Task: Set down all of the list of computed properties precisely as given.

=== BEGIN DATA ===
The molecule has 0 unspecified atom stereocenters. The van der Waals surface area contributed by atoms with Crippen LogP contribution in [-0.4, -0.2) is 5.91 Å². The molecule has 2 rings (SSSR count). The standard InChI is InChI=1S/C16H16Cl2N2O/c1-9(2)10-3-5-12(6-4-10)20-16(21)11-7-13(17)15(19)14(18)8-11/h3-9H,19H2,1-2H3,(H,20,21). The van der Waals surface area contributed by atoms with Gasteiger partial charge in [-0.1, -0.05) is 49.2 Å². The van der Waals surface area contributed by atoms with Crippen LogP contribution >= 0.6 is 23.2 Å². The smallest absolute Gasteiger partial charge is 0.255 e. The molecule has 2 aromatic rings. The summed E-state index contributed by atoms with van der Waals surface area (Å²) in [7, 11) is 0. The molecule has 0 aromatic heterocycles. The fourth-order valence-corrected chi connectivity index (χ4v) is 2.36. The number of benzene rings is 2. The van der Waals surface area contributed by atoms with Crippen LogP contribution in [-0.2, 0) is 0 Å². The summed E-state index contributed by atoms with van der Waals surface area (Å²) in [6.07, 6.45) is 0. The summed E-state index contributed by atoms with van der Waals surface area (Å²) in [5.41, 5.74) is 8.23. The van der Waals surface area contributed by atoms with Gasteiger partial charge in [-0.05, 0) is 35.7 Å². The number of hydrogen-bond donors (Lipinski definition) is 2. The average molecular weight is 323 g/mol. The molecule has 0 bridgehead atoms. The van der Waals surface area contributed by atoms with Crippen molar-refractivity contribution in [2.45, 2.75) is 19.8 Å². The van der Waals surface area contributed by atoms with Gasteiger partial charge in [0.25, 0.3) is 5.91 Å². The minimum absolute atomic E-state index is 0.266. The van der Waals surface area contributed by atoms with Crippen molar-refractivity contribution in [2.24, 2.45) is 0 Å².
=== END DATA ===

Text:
The molecule has 0 unspecified atom stereocenters. The van der Waals surface area contributed by atoms with Crippen LogP contribution in [-0.4, -0.2) is 5.91 Å². The molecule has 2 rings (SSSR count). The standard InChI is InChI=1S/C16H16Cl2N2O/c1-9(2)10-3-5-12(6-4-10)20-16(21)11-7-13(17)15(19)14(18)8-11/h3-9H,19H2,1-2H3,(H,20,21). The van der Waals surface area contributed by atoms with Gasteiger partial charge in [-0.1, -0.05) is 49.2 Å². The van der Waals surface area contributed by atoms with Crippen LogP contribution >= 0.6 is 23.2 Å². The smallest absolute Gasteiger partial charge is 0.255 e. The molecule has 2 aromatic rings. The summed E-state index contributed by atoms with van der Waals surface area (Å²) in [7, 11) is 0. The molecule has 0 aromatic heterocycles. The fourth-order valence-corrected chi connectivity index (χ4v) is 2.36. The number of benzene rings is 2. The van der Waals surface area contributed by atoms with Crippen LogP contribution in [-0.2, 0) is 0 Å². The summed E-state index contributed by atoms with van der Waals surface area (Å²) in [6.07, 6.45) is 0. The summed E-state index contributed by atoms with van der Waals surface area (Å²) in [5.41, 5.74) is 8.23. The van der Waals surface area contributed by atoms with Gasteiger partial charge in [-0.05, 0) is 35.7 Å². The number of hydrogen-bond donors (Lipinski definition) is 2. The average molecular weight is 323 g/mol. The molecule has 0 bridgehead atoms. The van der Waals surface area contributed by atoms with Crippen molar-refractivity contribution in [2.45, 2.75) is 19.8 Å². The van der Waals surface area contributed by atoms with Gasteiger partial charge in [0.25, 0.3) is 5.91 Å². The minimum absolute atomic E-state index is 0.266. The van der Waals surface area contributed by atoms with Crippen molar-refractivity contribution in [2.24, 2.45) is 0 Å².